Are you afraid of the dentist? Do you consider cancelling your appointment days before, or not showing up at all? Do you feel helpless and uncomfortable in the cleaning chair? If you are, you aren’t alone. Over 75% of Americans experience dental phobia to some degree, 10% are extremely terrified and reluctant to get a dental checkup. That’s a lot of people! In this article, we want to go over why people fear the dentist, and steps you can take to make your visit to the dentist a lot easier on your mind.
Why Do People Fear the Dentist?
There are quite a lot of reasons why people Dentist Haymarket develop a bad taste for dentist in their mouths. From harsh dentist personalities, to injury, to terrible experiences, all of these can affect someone starting at a really young age. Most anxieties start at childhood, when as young kids we are learning about the world. Our body and mind are learning about the dangers in the world. Accidents such as a pick scraping against the gum accidentally or an immense pain when getting a cavity filled at an early age will reinforce the fear of the dentist. Dig into the worst feelings you have personally. They feel terrible don’t they? So why would you go to the dentist when you can just avoid it entirely?
Others don’t go to the dentist because they feel like they’re not in control. Having someone you just met and don’t really know too much about be in full control of what’s going on in your mouth is a terrifying ordeal. Feelings of anxiety are often why people reschedule their dentist appointment or skip out on it entirely.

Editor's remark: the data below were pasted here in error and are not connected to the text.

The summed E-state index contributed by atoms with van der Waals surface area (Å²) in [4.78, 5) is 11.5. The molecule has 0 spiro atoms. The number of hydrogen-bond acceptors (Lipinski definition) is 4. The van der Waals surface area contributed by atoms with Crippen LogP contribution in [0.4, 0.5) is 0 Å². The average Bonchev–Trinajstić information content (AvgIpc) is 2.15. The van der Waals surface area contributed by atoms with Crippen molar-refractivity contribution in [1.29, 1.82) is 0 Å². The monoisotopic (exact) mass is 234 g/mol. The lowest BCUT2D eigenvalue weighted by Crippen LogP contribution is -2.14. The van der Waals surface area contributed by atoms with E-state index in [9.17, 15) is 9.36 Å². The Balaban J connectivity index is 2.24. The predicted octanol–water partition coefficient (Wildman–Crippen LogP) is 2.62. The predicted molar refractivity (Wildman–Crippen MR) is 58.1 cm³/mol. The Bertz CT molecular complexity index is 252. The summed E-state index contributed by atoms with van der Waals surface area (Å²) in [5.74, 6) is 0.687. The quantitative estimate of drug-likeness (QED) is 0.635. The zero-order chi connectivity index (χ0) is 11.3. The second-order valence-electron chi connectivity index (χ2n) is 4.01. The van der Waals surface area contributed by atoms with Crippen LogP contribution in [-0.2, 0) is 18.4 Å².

Interesting Fact: Humans have an uncanny desire to protect open air passages. We are naturally self-conscious to open up our mouths and exposed to vulnerabilities.
We conducted a study, and examined a couple interesting facts about those who have dental phobia. There are some people that choose to eat only soft foods instead of harder foods to avoid chipping a tooth and have to go to the dentist. Others reported dreaming about dentist experiences, and dread sleeping for fear of having these nightmares again.
People who have bad cases of dental phobia suffer years on end from toothaches, gum disease, and poor dental hygiene. Avoiding the dentist is much more than what is sounds like. It’s something that can affect your entire identity, who you are, what you value.A dentist visit is a lot like going on a rollercoaster. Lots of people that go to amusement parks find out they have acrophobia, and can’t go on the same rides as their family and friends. They wonder, “Why can’t I just get on and have fun like everyone else?” Rollercoasters have their dangers, but those dangers are minimal, they’re put into consideration when its drawn out and constructed. It’s built to maximize the safety of everyone. Dentist are just like rollercoasters. We look scary at first, but in the end you’ll walk out with a smile on your face and feeling better about your wellbeing.
Dentist are not bad people. We aren’t here to rip out your teeth and laugh hysterically. We are here to give you the best oral care and treatment available. If you have a fear of the dentist, check out our tips below you can use to feel more comfortable during your dentist visits.
5 Tips to Overcome Your Fear of the Dentist
Talk to your dentist! A universal rule to follow is to always express your concerns and needs. Your dentist isn’t a telepathic, he cannot read your thoughts. By expressing your worries, your dentist will be able to adjust his practice and his approach to your appointment, so you feel more comfortable and in control of the situation while being treated.
Establish a ‘stop’ signal. Pushing yourself is one thing, but sometimes you will not be able to make it through an entire appointment without feeling a wave of nausea or discomfort envelop you. It’s a great idea to work with your dentist and create a stop signal. Doing so gives you the luxury to stop the procedure if you feel uncomfortable or just need a break and fresh air.
Ask Questions! In order to get comfortable with your dentist, you got to be able to trust them. Your dentist should be able to answer all the questions that you have from them, from simple tasks to taking care of your teeth, to explaining in detail every step of a more complicated procedure.